North American F-86 Sabre
From Scramble - The Aviation Magazine
|North American F-86 Sabre|
|First Flight||1 Octobre 1947|
|Manufacturer||North American Aviation|
|Length||12.27 m||40 ft 3 in|
|Wingspan||11.31 m||37 ft 1 in|
|Height||4.57 m||15 ft|
|Wing area||26.75 m²||288 ft²|
|Empty||6125 kg||13500 lb|
|Loaded||8240 kg||18150 lb|
|Maximum takeoff weight||kg||lb|
|Engines||one General Electric J47 turbojet|
|Power||kW (each)||hp (each)|
|Thrust||kN (each)||lbf (each)|
|Maximum speed||990 km/h||615 mph|
|Operational range||890 km||555 miles|
|Service ceiling||16900 m||55400 ft|
North American Aviation began a design study for the company's first jet fighter in late 1944, while simultaneously proposing the aircraft to the US Navy. On 1 January 1945, the company received a contract from the Navy for 100 of these fighters, which received the NAA designation "Model NA-134" and the Navy designation FJ-1.
The XFJ-1, the designation for the NA-134, first flew late 1946. It resembled a short, fat cigar with straight wings and an air intake in the nose, powered by a General Electric (GE) TG-180 / J35-GE-2 turbojet, with 1,700 kilograms (3,750 pounds) of thrust. The first production FJ-1 Fury was delivered in early 1948, and was fitted with an Allison-built J35.
While the Model NA-134 was taking shape in 1945, North American was simultaneously investigating a larger derivative, the Model NA-140, for the US Army Air Force. This resulted in the award of a contract in May 1945 for three prototype aircraft with the designation XP-86. The USAAF requirements were more aggressive than the USNavy ones, requiring medium range and a top speed of 965 km/h (600 mph). The new fighter was to have several advanced features, such as a pressurized cockpit, hydraulically-boosted controls, and a radar-ranging gunsight for the aircraft's six 12.7-millimeter Browning machine guns.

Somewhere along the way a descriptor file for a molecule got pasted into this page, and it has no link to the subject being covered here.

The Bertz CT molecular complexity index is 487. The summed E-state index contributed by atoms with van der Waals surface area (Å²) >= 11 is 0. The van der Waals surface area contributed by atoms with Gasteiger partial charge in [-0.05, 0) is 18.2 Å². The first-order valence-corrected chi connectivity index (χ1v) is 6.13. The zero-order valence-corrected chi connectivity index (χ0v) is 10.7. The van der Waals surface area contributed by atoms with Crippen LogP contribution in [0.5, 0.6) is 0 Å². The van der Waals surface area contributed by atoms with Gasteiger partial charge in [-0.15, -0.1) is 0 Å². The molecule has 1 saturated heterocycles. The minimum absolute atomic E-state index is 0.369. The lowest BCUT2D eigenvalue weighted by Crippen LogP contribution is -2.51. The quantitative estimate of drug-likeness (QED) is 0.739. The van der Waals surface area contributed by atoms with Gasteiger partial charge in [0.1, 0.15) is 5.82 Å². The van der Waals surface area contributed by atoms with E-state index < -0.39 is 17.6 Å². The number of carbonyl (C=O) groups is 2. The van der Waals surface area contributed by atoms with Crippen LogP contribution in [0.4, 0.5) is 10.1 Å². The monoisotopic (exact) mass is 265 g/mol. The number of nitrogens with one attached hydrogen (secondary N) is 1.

The original NA-140 / XP-86 design strongly resembled the NA-134 / XFJ-1. It had straight wings, the same J35 engine, and the same fit of six Browning machine guns. The major difference was a longer and slenderer fuselage, partly achieved through the elimination of the structure and gear needed for carrier deck operation. Two prototype XP-86s were ordered late 1944, but were not built until after WWII due to the incorporation of several design modifications (swept wings being one of those modifications) prompted by German research data.
The first XP-86 prototype flew on 1 October 1947, powered by a 3,750-pound thrust G.E. J35 engine. After it was re-engined with a more powerful G.E. J47 turbojet, it was re-designated the YP-86A, and exceeded the speed of sound in a shallow dive. The first production model was initially designated the P-86A, but became the F-86A in June 1948 when the USAF changed the P for pursuit to F for fighter. By the time the new fighter entered US Air Force service in 1949, it had been named "Sabre."